B. K. Nehru, ICS, PM Nehru’s cousin, the then ambassador in Washington made no secret of the fact that on receiving and reading the second letter, his impulse was to not deliver it. But being a civil servant, he immediately delivered the letter to the White House. He locked the letters in the Ambassador’s only safe. The fate of the two letters is not clear. Perhaps they were filched, some even accusing that they might be with BK Nehru family.
That night of November 19 - Subrahmanyam states that he knew about the letter. Commenting on Nehru’s failures in 1962, in the chapter on the “evolution of Indian defence policy” he had written in 1984-85 he asserts: “At the highest level Jawaharlal Nehru chose to appeal to the US president for aerial support without first ordering the Indian Air Force into battle.” -- the US Ambassador played a role in influencing the Indian decision not to use the Indian Air Force may be inferred from Galbraith’s, Ambassador’s Journal -- According to his information the main adviser for the letter was foreign secretary M.J. Desai--.
Nehru did not ask for an aircraft carrier. But the Americans did have an aircraft carrier (USS Enterprise) in the Indian Ocean and it did move into the Bay of Bengal. This particular incident and what happened subsequently have very valuable lessons to non-alignment cultists on Nehru’s use of the concept as a strategy to safeguard India’s security and not as a third-worldist ideology. Since the Chinese declared a unilateral ceasefire on November 20 and withdrew — they could not have stayed on with the passes blocked by snow — the immediate crisis passed.
The US came up with some help especially for supply dropping for our troops. By December 18-21, President Kennedy and Prime Minister Macmillan had met in the Bahamas and finalized a joint military aid package of $120 million for India. What should be of interest here is the triangle of India, the US and the USSR. At that time, Kennedy is reported to have told one of his aides that India should be encouraged to get as much military equipment as possible from the Soviet Union for its military preparedness against China. The Soviet Union could not take a pro-India stand in October 1962 as the Chinese timed their attack to coincide with the Cuban missile crisis — on this aspect we did not have a clue in India — and came out in support of the Indian stand by mid-December. From 1963 to 1965, India was concluding major defence agreements with both the US and the USSR, with neither party objecting to our dealings with the other.
About the Chinese Air-threat in 1962
In 1965, a Chinese deserter told Washington that because of total suspension of supply of spares by the Soviet Union, the PLA air force was very nearly totally incapacitated and grounded, even in the mainland, let alone in Tibet. Ambassador Galbraith’s advice was based not on any intelligence but on his personal hunch. For our part, at that time we were reliant on British and US intelligence given to us at their discretion. Obviously they too did not have adequate intelligence on the status of Sino-Soviet relations. The first air-defence missiles SA-2 came from the Soviet Union in 1963.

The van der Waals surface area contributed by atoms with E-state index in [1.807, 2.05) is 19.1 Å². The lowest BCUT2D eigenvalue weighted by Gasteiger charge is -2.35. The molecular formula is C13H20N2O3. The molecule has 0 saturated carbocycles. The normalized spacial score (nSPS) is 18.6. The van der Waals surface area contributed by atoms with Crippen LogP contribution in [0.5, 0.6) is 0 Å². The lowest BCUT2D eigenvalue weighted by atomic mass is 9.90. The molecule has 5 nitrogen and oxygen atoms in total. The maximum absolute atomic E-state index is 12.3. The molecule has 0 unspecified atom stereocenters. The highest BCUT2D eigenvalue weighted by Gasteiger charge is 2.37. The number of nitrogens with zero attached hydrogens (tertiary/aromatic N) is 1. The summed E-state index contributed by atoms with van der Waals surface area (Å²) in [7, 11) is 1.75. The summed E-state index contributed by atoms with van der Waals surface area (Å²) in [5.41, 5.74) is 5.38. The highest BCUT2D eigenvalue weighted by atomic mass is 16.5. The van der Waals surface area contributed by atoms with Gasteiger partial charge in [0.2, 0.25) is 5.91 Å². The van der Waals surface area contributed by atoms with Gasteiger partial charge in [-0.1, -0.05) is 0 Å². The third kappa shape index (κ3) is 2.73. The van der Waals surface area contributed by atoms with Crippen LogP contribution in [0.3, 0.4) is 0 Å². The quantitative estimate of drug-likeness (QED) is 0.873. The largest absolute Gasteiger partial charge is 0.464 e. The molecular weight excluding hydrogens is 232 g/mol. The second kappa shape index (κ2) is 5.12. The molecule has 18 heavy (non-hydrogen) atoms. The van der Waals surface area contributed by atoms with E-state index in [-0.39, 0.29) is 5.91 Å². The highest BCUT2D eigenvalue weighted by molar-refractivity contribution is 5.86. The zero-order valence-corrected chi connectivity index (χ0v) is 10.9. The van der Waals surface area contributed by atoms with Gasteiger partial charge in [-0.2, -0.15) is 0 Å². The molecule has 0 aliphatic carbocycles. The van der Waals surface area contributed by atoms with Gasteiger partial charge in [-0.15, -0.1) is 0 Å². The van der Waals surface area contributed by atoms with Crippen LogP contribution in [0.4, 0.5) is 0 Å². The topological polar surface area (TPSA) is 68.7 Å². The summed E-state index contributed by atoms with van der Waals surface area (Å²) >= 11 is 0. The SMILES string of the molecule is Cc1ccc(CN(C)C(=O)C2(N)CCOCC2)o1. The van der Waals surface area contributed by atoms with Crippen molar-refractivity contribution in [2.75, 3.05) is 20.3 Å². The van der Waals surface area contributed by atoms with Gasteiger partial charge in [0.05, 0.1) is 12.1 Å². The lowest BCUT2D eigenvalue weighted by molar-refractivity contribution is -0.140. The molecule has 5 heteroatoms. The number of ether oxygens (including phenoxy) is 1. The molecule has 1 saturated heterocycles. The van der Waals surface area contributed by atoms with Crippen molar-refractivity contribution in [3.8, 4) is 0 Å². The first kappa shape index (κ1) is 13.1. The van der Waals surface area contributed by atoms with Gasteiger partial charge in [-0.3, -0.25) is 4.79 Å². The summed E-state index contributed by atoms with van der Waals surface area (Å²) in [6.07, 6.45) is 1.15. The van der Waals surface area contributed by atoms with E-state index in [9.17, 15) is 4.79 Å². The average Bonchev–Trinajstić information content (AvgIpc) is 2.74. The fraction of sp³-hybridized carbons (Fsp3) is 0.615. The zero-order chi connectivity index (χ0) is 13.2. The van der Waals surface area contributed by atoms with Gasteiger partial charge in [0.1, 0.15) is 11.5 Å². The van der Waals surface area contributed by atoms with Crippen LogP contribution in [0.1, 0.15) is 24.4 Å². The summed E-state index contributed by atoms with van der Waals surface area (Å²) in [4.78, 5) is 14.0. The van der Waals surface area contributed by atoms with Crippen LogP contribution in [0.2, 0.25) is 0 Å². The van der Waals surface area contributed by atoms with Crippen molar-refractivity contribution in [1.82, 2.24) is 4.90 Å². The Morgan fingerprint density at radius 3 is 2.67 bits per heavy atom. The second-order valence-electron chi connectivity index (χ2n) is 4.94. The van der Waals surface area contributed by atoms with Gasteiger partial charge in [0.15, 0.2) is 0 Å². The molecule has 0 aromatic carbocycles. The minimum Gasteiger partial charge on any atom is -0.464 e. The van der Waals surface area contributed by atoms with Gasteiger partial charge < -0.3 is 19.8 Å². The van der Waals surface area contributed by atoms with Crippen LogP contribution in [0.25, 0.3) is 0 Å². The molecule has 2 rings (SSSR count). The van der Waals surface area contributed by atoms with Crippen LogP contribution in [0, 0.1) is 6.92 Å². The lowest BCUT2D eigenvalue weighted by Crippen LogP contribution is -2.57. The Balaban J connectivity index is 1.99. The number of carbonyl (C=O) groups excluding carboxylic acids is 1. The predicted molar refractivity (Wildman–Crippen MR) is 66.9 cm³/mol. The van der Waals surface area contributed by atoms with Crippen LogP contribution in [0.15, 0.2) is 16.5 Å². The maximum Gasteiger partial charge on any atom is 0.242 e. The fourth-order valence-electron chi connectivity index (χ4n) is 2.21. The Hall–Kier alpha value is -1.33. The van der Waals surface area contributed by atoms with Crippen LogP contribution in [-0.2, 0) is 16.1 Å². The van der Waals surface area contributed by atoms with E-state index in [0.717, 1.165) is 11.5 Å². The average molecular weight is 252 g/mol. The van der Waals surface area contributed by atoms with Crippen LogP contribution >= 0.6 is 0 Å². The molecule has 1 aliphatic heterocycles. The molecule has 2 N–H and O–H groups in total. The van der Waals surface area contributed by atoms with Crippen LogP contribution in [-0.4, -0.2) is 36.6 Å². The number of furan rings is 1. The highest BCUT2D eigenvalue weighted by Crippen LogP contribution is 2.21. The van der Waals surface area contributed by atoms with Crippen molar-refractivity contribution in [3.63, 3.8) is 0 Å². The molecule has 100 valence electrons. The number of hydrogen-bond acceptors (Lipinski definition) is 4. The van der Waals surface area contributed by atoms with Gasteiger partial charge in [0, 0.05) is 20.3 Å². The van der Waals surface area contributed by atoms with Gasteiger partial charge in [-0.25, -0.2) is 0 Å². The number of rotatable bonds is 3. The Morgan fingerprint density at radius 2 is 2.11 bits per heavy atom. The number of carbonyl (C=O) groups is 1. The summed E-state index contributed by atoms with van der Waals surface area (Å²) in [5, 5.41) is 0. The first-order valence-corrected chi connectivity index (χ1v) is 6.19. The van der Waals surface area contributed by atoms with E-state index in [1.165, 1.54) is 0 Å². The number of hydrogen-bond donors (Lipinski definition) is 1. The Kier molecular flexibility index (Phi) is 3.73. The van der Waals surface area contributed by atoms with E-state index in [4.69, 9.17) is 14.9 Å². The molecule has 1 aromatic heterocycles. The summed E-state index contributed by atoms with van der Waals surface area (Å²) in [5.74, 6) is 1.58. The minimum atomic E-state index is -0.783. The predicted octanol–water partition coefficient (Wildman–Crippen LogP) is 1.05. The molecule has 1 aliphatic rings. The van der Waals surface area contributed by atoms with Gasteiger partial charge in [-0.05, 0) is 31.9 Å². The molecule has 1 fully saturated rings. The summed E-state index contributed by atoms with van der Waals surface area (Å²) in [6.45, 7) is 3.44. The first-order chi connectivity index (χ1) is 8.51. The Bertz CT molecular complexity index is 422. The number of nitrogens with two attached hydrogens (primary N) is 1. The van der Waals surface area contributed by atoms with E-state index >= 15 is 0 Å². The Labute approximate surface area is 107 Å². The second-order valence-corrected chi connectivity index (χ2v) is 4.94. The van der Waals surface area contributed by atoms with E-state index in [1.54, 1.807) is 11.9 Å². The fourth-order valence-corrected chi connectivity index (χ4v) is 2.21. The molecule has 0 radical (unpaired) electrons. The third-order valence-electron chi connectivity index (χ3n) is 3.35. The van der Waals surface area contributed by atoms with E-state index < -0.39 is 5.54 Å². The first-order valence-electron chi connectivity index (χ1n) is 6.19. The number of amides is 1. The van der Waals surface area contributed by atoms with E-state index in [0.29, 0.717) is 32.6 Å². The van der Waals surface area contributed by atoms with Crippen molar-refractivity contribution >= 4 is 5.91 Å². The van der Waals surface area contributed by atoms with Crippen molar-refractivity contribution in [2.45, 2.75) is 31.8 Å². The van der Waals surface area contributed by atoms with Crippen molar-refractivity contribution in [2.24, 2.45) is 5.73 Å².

Just as there are senior defence services and foreign service officers exhorting the country not to trust the Americans now for equipment, there was a large number of people arguing against our dealings with the Soviet Union. They asserted communists and communists would always get together and let us down, and that our officers and personnel undergoing training in the USSR would be brainwashed and subverted. History is witness that the procedures we implemented guarded against such risks.
[This clearly shows how Subramaniyam and other important Indians, especially in the intelligence services , who were initially trained by UK and US agencies and still mislead them as in David Hedley’s case recently , continue to be fed by the Anglo-Saxons]
The letters and the lore
Ram Pradhan, former internal affairs secretary ,who was then private secretary to defense minister Yeshwantrao Chavan, who took over from Krishna Menon recalls that Chavan reached Delhi on 20 November night and was sworn in the next day. There was no record of the 19 November letter. After a briefing from foreign secretary Chavan told Pradhan of Nehru’s appeal to the US president and the UK prime minister. It brought US Assistant Secretary of State Averell Harriman and Defence Secretary Duncan Sandys on 22 November.
“S. Gopal, Nehru’s official biographer, has described in detail the assistance sought in that letter. However questions about non-alignment were raised when, over the next few months, two high-level Indian missions visited the US. One under S. Bhoothalingam, secretary at the ministry of economic and defence coordination, and the second one led by his minister, T.T. Krishnamachari. These reports caused controversy: had India and the US entered a joint defence agreement? And had India asked for an “air umbrella”?
Nehru’s efforts to downplay this were not helped when the Peking People’s Daily said “the (joint air) manoeuvres were proof that the Indian government was deliberately creating tension on the Sino-Indian border under its own fabricated pretext of Chinese aggression.... The description of India as non-aligned was sheer mockery to countries which really pursued the policy of non-alignment.” Within hours, Prime Minister Nehru told Parliament he had no intention of asking for a Western “air umbrella.” He deftly side-stepped answering whether he had asked for such an “air umbrella” in the past. Now we know from the second letter how precisely Nehru’s request was worded.